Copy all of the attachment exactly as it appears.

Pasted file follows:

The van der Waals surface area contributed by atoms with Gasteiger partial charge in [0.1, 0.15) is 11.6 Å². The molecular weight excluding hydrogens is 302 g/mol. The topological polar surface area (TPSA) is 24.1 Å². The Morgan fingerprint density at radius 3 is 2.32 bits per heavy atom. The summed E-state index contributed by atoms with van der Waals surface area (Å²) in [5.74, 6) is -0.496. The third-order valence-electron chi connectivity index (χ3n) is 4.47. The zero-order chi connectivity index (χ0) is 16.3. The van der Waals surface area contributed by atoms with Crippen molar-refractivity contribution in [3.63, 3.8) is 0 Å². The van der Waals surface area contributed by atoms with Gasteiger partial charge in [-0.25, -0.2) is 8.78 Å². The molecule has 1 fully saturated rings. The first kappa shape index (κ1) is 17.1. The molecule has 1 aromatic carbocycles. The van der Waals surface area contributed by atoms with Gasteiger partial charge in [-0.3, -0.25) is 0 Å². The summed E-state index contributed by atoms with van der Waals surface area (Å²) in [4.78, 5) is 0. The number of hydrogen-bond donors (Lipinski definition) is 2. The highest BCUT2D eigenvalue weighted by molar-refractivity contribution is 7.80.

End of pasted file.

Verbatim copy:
The van der Waals surface area contributed by atoms with Gasteiger partial charge in [0.1, 0.15) is 11.6 Å². The molecular weight excluding hydrogens is 302 g/mol. The topological polar surface area (TPSA) is 24.1 Å². The Morgan fingerprint density at radius 3 is 2.32 bits per heavy atom. The summed E-state index contributed by atoms with van der Waals surface area (Å²) in [5.74, 6) is -0.496. The third-order valence-electron chi connectivity index (χ3n) is 4.47. The zero-order chi connectivity index (χ0) is 16.3. The van der Waals surface area contributed by atoms with Crippen molar-refractivity contribution in [3.63, 3.8) is 0 Å². The van der Waals surface area contributed by atoms with Gasteiger partial charge in [-0.25, -0.2) is 8.78 Å². The molecule has 1 fully saturated rings. The first kappa shape index (κ1) is 17.1. The molecule has 1 aromatic carbocycles. The van der Waals surface area contributed by atoms with Gasteiger partial charge in [-0.3, -0.25) is 0 Å². The summed E-state index contributed by atoms with van der Waals surface area (Å²) in [4.78, 5) is 0. The number of hydrogen-bond donors (Lipinski definition) is 2. The highest BCUT2D eigenvalue weighted by molar-refractivity contribution is 7.80.